Aircraft propellers are airfoils which convert rotary motion from a piston or turbine engine into thrust suitable for propelling an aircraft.
An aircraft propeller is a set of airfoils (most propellers have from two to six of these airfoils, which are called propeller blades) designed to convert the rotary motion of a spinning engine shaft (usually from a piston-engine or turboprop) into thrust which can be used to propel an aircraft.
All early aircraft used propellers for propulsion; small general-aviation aircraft and many commuter and regional airliners still use propellers, as do many midsize cargo aircraft and military transports, but they have been superseded by various types of jet-engine for essentially all combat aircraft and large airliners and cargo planes designed since the 1950s.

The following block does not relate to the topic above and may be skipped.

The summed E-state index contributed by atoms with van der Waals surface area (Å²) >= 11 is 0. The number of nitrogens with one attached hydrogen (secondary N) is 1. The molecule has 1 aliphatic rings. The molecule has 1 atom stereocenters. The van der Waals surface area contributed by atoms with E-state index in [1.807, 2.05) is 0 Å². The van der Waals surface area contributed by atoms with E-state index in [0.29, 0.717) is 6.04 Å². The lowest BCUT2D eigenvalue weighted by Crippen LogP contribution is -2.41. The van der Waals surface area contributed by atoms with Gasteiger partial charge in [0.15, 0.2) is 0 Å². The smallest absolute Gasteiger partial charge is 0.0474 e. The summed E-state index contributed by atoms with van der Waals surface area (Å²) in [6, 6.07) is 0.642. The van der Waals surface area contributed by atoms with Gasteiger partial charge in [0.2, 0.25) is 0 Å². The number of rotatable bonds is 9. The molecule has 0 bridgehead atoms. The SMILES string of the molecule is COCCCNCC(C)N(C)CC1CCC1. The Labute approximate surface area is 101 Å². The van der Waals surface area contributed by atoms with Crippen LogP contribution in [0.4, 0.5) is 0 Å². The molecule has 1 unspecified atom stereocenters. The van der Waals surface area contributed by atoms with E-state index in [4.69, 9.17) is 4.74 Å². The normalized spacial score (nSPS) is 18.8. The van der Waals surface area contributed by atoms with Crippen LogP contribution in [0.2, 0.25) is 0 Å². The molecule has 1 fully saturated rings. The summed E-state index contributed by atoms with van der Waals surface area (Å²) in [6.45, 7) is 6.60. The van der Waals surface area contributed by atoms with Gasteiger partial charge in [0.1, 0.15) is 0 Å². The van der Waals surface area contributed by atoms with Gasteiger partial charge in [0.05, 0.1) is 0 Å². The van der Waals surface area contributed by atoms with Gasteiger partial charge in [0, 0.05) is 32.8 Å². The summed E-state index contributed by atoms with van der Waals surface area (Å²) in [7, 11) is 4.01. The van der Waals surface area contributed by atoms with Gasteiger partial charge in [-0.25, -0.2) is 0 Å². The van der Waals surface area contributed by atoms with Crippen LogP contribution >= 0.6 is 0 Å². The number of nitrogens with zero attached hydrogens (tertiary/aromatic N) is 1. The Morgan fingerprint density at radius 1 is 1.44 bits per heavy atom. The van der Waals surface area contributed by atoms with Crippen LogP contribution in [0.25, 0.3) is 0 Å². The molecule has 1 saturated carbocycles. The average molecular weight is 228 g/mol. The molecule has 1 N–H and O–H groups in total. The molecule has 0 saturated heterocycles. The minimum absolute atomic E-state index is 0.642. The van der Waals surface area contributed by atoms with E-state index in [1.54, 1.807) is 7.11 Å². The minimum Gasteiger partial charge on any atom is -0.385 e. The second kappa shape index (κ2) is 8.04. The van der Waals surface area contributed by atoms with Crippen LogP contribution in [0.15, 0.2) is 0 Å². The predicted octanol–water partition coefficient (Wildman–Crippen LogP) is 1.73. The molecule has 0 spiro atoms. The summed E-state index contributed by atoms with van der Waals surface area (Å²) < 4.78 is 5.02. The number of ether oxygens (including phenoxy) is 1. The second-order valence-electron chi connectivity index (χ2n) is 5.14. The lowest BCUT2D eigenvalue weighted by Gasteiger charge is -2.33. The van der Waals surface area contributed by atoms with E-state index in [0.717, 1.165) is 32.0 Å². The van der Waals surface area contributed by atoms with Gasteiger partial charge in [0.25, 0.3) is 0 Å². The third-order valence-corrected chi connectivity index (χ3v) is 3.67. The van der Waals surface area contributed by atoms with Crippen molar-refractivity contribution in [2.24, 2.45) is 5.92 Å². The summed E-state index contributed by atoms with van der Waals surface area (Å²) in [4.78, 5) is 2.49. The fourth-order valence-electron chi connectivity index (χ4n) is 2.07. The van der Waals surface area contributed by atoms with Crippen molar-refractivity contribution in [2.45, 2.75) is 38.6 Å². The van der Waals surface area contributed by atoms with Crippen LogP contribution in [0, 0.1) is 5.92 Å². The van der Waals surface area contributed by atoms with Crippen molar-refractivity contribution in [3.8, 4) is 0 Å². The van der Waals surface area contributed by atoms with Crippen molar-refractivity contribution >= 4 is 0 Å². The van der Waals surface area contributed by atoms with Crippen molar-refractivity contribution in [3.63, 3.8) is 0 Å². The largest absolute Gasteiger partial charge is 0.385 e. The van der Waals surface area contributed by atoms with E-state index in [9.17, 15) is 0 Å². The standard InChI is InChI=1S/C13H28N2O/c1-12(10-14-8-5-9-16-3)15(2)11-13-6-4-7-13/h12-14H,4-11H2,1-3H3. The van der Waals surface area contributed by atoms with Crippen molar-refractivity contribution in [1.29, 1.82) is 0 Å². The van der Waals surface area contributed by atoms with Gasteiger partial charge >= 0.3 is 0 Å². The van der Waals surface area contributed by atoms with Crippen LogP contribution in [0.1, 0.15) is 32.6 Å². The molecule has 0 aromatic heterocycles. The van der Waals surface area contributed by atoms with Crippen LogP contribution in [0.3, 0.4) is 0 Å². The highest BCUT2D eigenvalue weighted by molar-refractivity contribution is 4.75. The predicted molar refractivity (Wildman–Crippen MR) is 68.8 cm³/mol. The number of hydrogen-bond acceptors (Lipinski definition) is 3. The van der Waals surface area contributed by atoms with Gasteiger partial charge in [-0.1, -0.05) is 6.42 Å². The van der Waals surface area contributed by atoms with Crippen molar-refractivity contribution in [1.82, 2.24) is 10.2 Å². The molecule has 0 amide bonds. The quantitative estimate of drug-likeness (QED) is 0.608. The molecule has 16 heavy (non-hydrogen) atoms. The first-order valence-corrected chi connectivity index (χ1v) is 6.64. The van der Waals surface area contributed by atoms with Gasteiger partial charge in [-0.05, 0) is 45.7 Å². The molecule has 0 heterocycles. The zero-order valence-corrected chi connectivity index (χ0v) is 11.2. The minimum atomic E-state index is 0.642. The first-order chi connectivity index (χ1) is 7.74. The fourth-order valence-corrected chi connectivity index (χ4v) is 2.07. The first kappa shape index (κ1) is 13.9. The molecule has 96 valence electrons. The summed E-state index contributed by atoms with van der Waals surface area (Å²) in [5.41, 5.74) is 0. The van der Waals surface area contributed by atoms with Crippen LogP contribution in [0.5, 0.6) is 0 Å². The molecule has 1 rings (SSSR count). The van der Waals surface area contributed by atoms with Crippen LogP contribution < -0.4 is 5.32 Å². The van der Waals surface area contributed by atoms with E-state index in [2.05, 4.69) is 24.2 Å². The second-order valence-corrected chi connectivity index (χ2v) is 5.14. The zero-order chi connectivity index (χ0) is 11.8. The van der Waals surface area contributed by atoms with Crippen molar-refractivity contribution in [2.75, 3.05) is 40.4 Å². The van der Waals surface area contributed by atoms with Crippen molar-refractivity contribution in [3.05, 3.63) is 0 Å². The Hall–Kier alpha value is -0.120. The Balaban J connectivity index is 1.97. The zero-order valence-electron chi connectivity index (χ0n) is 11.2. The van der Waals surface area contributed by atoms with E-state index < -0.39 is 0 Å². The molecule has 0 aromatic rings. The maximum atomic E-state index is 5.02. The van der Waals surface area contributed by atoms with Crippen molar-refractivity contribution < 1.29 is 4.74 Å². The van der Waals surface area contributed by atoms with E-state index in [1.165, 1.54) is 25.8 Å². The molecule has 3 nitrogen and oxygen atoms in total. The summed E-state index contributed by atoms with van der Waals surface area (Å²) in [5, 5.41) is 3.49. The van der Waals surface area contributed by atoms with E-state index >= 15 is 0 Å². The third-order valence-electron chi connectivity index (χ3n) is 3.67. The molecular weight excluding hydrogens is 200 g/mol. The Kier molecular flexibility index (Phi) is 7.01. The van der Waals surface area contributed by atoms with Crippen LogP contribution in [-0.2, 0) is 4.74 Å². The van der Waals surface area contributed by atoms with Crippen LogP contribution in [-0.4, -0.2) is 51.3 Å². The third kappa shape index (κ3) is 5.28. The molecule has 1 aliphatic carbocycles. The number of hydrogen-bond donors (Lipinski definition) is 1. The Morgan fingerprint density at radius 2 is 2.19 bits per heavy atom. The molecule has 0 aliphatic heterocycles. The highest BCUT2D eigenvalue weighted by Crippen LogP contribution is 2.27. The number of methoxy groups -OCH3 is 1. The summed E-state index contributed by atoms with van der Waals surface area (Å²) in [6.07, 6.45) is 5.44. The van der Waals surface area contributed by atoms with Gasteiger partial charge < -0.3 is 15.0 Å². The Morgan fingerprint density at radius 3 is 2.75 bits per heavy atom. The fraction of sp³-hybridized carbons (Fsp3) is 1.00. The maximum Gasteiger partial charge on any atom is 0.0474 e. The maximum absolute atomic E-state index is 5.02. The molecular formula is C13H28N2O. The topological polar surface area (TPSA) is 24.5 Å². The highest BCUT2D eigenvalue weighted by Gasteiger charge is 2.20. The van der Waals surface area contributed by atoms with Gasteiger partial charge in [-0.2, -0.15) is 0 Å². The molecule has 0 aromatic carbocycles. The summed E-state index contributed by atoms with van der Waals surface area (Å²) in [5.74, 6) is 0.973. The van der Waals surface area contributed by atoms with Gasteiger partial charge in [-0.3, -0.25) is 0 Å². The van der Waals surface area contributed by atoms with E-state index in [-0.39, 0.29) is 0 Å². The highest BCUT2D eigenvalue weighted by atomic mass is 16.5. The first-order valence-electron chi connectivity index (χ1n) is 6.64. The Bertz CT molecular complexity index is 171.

Aircraft propellers are generally made of metal, wood, or composite materials, and may be fixed-pitch, ground-adjustable, or constant-speed.
Additional information can be found in the Wikipedia article on aircraft propellers.